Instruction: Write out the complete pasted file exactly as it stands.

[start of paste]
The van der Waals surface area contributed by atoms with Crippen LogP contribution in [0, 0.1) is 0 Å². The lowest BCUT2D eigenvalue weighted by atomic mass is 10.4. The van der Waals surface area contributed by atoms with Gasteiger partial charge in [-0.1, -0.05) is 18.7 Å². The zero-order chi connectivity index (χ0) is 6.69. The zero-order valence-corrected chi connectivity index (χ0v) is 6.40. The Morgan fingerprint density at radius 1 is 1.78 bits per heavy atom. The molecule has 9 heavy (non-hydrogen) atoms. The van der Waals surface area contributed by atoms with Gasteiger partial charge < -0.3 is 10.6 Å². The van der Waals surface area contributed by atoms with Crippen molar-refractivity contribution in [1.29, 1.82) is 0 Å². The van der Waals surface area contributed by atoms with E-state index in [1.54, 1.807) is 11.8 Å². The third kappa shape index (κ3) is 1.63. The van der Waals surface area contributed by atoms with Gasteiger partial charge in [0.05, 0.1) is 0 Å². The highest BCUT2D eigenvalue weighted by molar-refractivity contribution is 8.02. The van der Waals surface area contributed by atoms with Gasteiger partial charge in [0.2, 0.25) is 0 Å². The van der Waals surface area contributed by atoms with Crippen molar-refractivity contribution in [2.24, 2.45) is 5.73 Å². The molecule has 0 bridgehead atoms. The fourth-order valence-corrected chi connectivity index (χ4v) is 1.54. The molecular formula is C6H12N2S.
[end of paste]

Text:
The van der Waals surface area contributed by atoms with Crippen LogP contribution in [0, 0.1) is 0 Å². The lowest BCUT2D eigenvalue weighted by atomic mass is 10.4. The van der Waals surface area contributed by atoms with Gasteiger partial charge in [-0.1, -0.05) is 18.7 Å². The zero-order chi connectivity index (χ0) is 6.69. The zero-order valence-corrected chi connectivity index (χ0v) is 6.40. The Morgan fingerprint density at radius 1 is 1.78 bits per heavy atom. The molecule has 9 heavy (non-hydrogen) atoms. The van der Waals surface area contributed by atoms with Gasteiger partial charge < -0.3 is 10.6 Å². The van der Waals surface area contributed by atoms with Crippen molar-refractivity contribution in [1.29, 1.82) is 0 Å². The van der Waals surface area contributed by atoms with E-state index in [1.54, 1.807) is 11.8 Å². The third kappa shape index (κ3) is 1.63. The van der Waals surface area contributed by atoms with Gasteiger partial charge in [0.05, 0.1) is 0 Å². The highest BCUT2D eigenvalue weighted by molar-refractivity contribution is 8.02. The van der Waals surface area contributed by atoms with Gasteiger partial charge in [0.2, 0.25) is 0 Å². The van der Waals surface area contributed by atoms with Crippen molar-refractivity contribution in [2.24, 2.45) is 5.73 Å². The molecule has 0 bridgehead atoms. The fourth-order valence-corrected chi connectivity index (χ4v) is 1.54. The molecular formula is C6H12N2S.